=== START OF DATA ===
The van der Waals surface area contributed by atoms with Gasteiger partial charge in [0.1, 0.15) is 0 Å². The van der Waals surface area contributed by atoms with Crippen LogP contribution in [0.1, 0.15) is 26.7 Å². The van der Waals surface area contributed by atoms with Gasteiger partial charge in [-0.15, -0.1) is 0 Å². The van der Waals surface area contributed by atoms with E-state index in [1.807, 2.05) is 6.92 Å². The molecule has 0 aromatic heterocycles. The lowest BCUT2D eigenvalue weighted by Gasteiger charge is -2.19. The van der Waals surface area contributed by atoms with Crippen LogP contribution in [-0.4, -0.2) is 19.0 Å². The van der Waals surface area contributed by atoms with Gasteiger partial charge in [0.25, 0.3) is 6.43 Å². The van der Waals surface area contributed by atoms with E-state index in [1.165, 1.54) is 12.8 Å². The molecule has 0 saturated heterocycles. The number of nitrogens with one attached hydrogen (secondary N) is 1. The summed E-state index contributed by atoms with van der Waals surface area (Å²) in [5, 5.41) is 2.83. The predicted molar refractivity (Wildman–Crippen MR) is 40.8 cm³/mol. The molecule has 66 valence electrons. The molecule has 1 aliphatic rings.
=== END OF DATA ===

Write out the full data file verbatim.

The van der Waals surface area contributed by atoms with Gasteiger partial charge in [0.1, 0.15) is 0 Å². The van der Waals surface area contributed by atoms with Crippen LogP contribution in [0.1, 0.15) is 26.7 Å². The van der Waals surface area contributed by atoms with Gasteiger partial charge in [-0.15, -0.1) is 0 Å². The van der Waals surface area contributed by atoms with E-state index in [1.807, 2.05) is 6.92 Å². The molecule has 0 aromatic heterocycles. The lowest BCUT2D eigenvalue weighted by Gasteiger charge is -2.19. The van der Waals surface area contributed by atoms with Crippen LogP contribution in [-0.4, -0.2) is 19.0 Å². The van der Waals surface area contributed by atoms with Gasteiger partial charge in [0.25, 0.3) is 6.43 Å². The van der Waals surface area contributed by atoms with E-state index in [1.165, 1.54) is 12.8 Å². The molecule has 0 saturated heterocycles. The number of nitrogens with one attached hydrogen (secondary N) is 1. The summed E-state index contributed by atoms with van der Waals surface area (Å²) in [5, 5.41) is 2.83. The predicted molar refractivity (Wildman–Crippen MR) is 40.8 cm³/mol. The molecule has 66 valence electrons. The molecule has 1 aliphatic rings.